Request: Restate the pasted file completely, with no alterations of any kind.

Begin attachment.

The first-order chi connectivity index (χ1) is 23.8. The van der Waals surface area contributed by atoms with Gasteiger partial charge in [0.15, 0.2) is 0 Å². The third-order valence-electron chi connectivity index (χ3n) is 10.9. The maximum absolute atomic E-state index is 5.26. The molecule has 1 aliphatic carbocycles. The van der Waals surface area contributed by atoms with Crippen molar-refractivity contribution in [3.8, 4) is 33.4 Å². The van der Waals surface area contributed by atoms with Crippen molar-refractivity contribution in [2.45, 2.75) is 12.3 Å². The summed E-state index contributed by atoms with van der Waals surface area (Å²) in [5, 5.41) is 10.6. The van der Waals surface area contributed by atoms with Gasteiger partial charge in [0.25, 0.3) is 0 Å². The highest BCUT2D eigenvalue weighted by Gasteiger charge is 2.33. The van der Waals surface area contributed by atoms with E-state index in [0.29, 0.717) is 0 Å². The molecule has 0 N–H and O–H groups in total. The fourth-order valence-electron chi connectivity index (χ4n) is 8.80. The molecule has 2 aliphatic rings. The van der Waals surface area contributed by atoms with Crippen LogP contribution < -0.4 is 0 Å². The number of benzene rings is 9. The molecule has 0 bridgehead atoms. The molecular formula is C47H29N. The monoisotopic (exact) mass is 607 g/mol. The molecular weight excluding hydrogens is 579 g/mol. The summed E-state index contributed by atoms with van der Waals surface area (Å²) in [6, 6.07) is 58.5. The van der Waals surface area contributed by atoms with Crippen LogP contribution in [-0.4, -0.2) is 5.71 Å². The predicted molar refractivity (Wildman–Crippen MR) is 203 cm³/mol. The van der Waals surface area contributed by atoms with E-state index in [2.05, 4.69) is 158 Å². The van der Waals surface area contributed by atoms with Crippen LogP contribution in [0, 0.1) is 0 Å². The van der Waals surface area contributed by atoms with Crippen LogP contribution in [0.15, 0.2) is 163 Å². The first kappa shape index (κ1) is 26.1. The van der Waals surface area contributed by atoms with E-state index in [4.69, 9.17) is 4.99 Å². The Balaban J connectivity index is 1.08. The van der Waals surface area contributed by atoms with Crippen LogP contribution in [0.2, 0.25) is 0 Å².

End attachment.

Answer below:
The first-order chi connectivity index (χ1) is 23.8. The van der Waals surface area contributed by atoms with Gasteiger partial charge in [0.15, 0.2) is 0 Å². The third-order valence-electron chi connectivity index (χ3n) is 10.9. The maximum absolute atomic E-state index is 5.26. The molecule has 1 aliphatic carbocycles. The van der Waals surface area contributed by atoms with Crippen molar-refractivity contribution in [3.8, 4) is 33.4 Å². The van der Waals surface area contributed by atoms with Crippen molar-refractivity contribution in [2.45, 2.75) is 12.3 Å². The summed E-state index contributed by atoms with van der Waals surface area (Å²) in [5, 5.41) is 10.6. The van der Waals surface area contributed by atoms with Gasteiger partial charge in [0.25, 0.3) is 0 Å². The highest BCUT2D eigenvalue weighted by Gasteiger charge is 2.33. The van der Waals surface area contributed by atoms with E-state index in [0.29, 0.717) is 0 Å². The molecule has 0 N–H and O–H groups in total. The fourth-order valence-electron chi connectivity index (χ4n) is 8.80. The molecule has 2 aliphatic rings. The van der Waals surface area contributed by atoms with Crippen LogP contribution < -0.4 is 0 Å². The number of benzene rings is 9. The molecule has 0 bridgehead atoms. The molecular formula is C47H29N. The monoisotopic (exact) mass is 607 g/mol. The molecular weight excluding hydrogens is 579 g/mol. The summed E-state index contributed by atoms with van der Waals surface area (Å²) in [6, 6.07) is 58.5. The van der Waals surface area contributed by atoms with Crippen LogP contribution in [-0.4, -0.2) is 5.71 Å². The predicted molar refractivity (Wildman–Crippen MR) is 203 cm³/mol. The van der Waals surface area contributed by atoms with E-state index in [2.05, 4.69) is 158 Å². The van der Waals surface area contributed by atoms with Crippen LogP contribution in [0, 0.1) is 0 Å². The van der Waals surface area contributed by atoms with Crippen LogP contribution in [0.15, 0.2) is 163 Å². The first kappa shape index (κ1) is 26.1. The van der Waals surface area contributed by atoms with E-state index in [4.69, 9.17) is 4.99 Å². The Balaban J connectivity index is 1.08. The van der Waals surface area contributed by atoms with Crippen LogP contribution in [0.2, 0.25) is 0 Å².